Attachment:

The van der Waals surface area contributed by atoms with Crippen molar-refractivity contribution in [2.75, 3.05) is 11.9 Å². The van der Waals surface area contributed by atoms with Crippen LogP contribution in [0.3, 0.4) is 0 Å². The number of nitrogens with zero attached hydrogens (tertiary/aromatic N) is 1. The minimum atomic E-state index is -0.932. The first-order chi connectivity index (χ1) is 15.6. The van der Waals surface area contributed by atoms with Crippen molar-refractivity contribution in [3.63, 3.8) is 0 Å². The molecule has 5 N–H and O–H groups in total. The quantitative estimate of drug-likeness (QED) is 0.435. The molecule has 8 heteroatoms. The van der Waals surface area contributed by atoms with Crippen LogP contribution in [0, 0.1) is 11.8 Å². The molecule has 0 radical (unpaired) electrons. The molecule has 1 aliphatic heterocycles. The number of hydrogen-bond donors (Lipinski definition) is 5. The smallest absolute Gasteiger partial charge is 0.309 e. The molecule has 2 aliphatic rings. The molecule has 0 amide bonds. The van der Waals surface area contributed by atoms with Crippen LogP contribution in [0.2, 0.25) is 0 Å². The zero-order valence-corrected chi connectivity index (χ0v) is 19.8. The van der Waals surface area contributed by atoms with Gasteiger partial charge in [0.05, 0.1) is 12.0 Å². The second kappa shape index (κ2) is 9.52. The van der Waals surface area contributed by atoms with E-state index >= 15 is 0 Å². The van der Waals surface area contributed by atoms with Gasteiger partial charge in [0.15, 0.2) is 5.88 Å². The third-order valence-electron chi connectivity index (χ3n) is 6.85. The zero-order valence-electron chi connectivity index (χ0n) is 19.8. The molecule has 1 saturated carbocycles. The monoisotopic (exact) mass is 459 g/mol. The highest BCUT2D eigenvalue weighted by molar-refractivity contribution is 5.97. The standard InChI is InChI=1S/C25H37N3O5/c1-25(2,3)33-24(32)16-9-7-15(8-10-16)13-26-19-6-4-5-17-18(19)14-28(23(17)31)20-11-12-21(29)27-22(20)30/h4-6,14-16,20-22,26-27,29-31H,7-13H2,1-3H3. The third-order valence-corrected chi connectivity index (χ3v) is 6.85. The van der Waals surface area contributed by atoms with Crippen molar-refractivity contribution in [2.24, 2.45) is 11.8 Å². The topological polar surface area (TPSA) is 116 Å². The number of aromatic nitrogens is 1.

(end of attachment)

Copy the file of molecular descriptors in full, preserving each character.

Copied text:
The van der Waals surface area contributed by atoms with Crippen molar-refractivity contribution in [2.75, 3.05) is 11.9 Å². The van der Waals surface area contributed by atoms with Crippen LogP contribution in [0.3, 0.4) is 0 Å². The number of nitrogens with zero attached hydrogens (tertiary/aromatic N) is 1. The minimum atomic E-state index is -0.932. The first-order chi connectivity index (χ1) is 15.6. The van der Waals surface area contributed by atoms with Crippen molar-refractivity contribution in [3.63, 3.8) is 0 Å². The molecule has 5 N–H and O–H groups in total. The quantitative estimate of drug-likeness (QED) is 0.435. The molecule has 8 heteroatoms. The van der Waals surface area contributed by atoms with Crippen LogP contribution in [0, 0.1) is 11.8 Å². The molecule has 0 radical (unpaired) electrons. The molecule has 1 aliphatic heterocycles. The number of hydrogen-bond donors (Lipinski definition) is 5. The smallest absolute Gasteiger partial charge is 0.309 e. The molecule has 2 aliphatic rings. The molecule has 0 amide bonds. The van der Waals surface area contributed by atoms with Crippen LogP contribution in [0.2, 0.25) is 0 Å². The zero-order valence-corrected chi connectivity index (χ0v) is 19.8. The van der Waals surface area contributed by atoms with Gasteiger partial charge in [0.05, 0.1) is 12.0 Å². The second kappa shape index (κ2) is 9.52. The van der Waals surface area contributed by atoms with E-state index >= 15 is 0 Å². The van der Waals surface area contributed by atoms with Gasteiger partial charge in [0.15, 0.2) is 5.88 Å². The third-order valence-electron chi connectivity index (χ3n) is 6.85. The zero-order valence-electron chi connectivity index (χ0n) is 19.8. The molecule has 1 saturated carbocycles. The monoisotopic (exact) mass is 459 g/mol. The highest BCUT2D eigenvalue weighted by molar-refractivity contribution is 5.97. The standard InChI is InChI=1S/C25H37N3O5/c1-25(2,3)33-24(32)16-9-7-15(8-10-16)13-26-19-6-4-5-17-18(19)14-28(23(17)31)20-11-12-21(29)27-22(20)30/h4-6,14-16,20-22,26-27,29-31H,7-13H2,1-3H3. The third-order valence-corrected chi connectivity index (χ3v) is 6.85. The van der Waals surface area contributed by atoms with Crippen molar-refractivity contribution in [2.24, 2.45) is 11.8 Å². The topological polar surface area (TPSA) is 116 Å². The number of aromatic nitrogens is 1.